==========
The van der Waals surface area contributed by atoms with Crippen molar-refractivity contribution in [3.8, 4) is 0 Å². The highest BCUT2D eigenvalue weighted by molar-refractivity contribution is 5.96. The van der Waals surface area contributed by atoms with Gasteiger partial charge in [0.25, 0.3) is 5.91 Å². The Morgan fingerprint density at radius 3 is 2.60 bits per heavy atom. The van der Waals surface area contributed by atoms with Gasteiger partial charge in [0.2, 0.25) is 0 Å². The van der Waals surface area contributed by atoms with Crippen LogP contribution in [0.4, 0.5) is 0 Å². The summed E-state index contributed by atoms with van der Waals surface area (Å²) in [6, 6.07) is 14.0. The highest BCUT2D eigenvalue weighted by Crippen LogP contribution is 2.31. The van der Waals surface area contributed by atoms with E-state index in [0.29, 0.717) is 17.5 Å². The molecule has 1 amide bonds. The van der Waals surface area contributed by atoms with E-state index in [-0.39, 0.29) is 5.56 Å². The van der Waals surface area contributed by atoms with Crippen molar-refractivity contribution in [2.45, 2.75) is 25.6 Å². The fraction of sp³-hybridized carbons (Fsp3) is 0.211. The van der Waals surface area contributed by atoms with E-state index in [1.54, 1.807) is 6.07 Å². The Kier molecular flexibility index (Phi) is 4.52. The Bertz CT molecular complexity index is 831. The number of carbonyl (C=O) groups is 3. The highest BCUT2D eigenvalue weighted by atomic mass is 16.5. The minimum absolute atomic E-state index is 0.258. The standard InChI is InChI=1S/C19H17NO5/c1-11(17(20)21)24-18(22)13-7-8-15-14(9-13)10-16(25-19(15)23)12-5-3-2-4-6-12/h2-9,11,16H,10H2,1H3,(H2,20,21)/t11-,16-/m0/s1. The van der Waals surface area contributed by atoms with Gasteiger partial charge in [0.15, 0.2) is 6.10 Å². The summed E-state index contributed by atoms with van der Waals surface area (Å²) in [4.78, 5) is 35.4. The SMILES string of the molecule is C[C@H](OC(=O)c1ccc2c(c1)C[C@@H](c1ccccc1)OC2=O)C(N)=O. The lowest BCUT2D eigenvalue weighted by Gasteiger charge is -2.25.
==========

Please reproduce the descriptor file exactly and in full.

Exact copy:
The van der Waals surface area contributed by atoms with Crippen molar-refractivity contribution in [3.8, 4) is 0 Å². The highest BCUT2D eigenvalue weighted by molar-refractivity contribution is 5.96. The van der Waals surface area contributed by atoms with Gasteiger partial charge in [0.25, 0.3) is 5.91 Å². The Morgan fingerprint density at radius 3 is 2.60 bits per heavy atom. The van der Waals surface area contributed by atoms with Gasteiger partial charge in [0.2, 0.25) is 0 Å². The van der Waals surface area contributed by atoms with Crippen LogP contribution in [0.4, 0.5) is 0 Å². The summed E-state index contributed by atoms with van der Waals surface area (Å²) in [6, 6.07) is 14.0. The highest BCUT2D eigenvalue weighted by Crippen LogP contribution is 2.31. The van der Waals surface area contributed by atoms with E-state index in [0.29, 0.717) is 17.5 Å². The molecule has 1 amide bonds. The van der Waals surface area contributed by atoms with E-state index in [-0.39, 0.29) is 5.56 Å². The van der Waals surface area contributed by atoms with Crippen molar-refractivity contribution in [2.45, 2.75) is 25.6 Å². The fraction of sp³-hybridized carbons (Fsp3) is 0.211. The van der Waals surface area contributed by atoms with E-state index in [1.54, 1.807) is 6.07 Å². The Kier molecular flexibility index (Phi) is 4.52. The Bertz CT molecular complexity index is 831. The number of carbonyl (C=O) groups is 3. The highest BCUT2D eigenvalue weighted by atomic mass is 16.5. The minimum absolute atomic E-state index is 0.258. The standard InChI is InChI=1S/C19H17NO5/c1-11(17(20)21)24-18(22)13-7-8-15-14(9-13)10-16(25-19(15)23)12-5-3-2-4-6-12/h2-9,11,16H,10H2,1H3,(H2,20,21)/t11-,16-/m0/s1. The van der Waals surface area contributed by atoms with Gasteiger partial charge in [0.15, 0.2) is 6.10 Å². The summed E-state index contributed by atoms with van der Waals surface area (Å²) in [4.78, 5) is 35.4. The SMILES string of the molecule is C[C@H](OC(=O)c1ccc2c(c1)C[C@@H](c1ccccc1)OC2=O)C(N)=O. The lowest BCUT2D eigenvalue weighted by Gasteiger charge is -2.25.